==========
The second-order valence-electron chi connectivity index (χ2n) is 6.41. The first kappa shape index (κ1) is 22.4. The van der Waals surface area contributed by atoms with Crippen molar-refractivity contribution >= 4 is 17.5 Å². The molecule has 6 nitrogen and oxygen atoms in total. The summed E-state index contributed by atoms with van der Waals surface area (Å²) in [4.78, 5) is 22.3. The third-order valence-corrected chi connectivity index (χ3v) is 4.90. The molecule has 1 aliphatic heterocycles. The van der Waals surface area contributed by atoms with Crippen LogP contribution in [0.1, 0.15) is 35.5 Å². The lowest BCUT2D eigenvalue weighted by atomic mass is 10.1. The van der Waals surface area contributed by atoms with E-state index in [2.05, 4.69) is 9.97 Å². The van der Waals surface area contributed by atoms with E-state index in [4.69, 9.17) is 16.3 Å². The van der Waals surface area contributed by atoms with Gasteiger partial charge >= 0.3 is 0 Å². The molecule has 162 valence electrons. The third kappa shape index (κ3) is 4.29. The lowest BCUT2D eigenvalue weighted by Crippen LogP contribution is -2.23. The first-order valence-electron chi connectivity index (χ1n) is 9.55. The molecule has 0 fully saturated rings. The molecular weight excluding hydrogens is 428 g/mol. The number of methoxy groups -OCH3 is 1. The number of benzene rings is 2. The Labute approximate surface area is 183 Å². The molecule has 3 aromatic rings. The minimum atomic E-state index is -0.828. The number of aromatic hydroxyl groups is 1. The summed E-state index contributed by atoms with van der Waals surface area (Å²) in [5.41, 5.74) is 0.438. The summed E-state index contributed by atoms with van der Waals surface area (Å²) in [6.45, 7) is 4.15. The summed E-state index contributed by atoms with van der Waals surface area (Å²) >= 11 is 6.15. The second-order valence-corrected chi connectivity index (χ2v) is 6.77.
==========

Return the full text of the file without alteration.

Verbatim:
The second-order valence-electron chi connectivity index (χ2n) is 6.41. The first kappa shape index (κ1) is 22.4. The van der Waals surface area contributed by atoms with Crippen molar-refractivity contribution >= 4 is 17.5 Å². The molecule has 6 nitrogen and oxygen atoms in total. The summed E-state index contributed by atoms with van der Waals surface area (Å²) in [4.78, 5) is 22.3. The third-order valence-corrected chi connectivity index (χ3v) is 4.90. The molecule has 1 aliphatic heterocycles. The van der Waals surface area contributed by atoms with Crippen LogP contribution in [0.1, 0.15) is 35.5 Å². The lowest BCUT2D eigenvalue weighted by atomic mass is 10.1. The van der Waals surface area contributed by atoms with E-state index in [2.05, 4.69) is 9.97 Å². The van der Waals surface area contributed by atoms with E-state index in [4.69, 9.17) is 16.3 Å². The van der Waals surface area contributed by atoms with Gasteiger partial charge >= 0.3 is 0 Å². The molecule has 162 valence electrons. The third kappa shape index (κ3) is 4.29. The lowest BCUT2D eigenvalue weighted by Crippen LogP contribution is -2.23. The first-order valence-electron chi connectivity index (χ1n) is 9.55. The molecule has 0 fully saturated rings. The molecular weight excluding hydrogens is 428 g/mol. The number of methoxy groups -OCH3 is 1. The number of benzene rings is 2. The Labute approximate surface area is 183 Å². The molecule has 3 aromatic rings. The minimum atomic E-state index is -0.828. The number of aromatic hydroxyl groups is 1. The summed E-state index contributed by atoms with van der Waals surface area (Å²) in [5.41, 5.74) is 0.438. The summed E-state index contributed by atoms with van der Waals surface area (Å²) in [6.45, 7) is 4.15. The summed E-state index contributed by atoms with van der Waals surface area (Å²) >= 11 is 6.15. The second-order valence-corrected chi connectivity index (χ2v) is 6.77.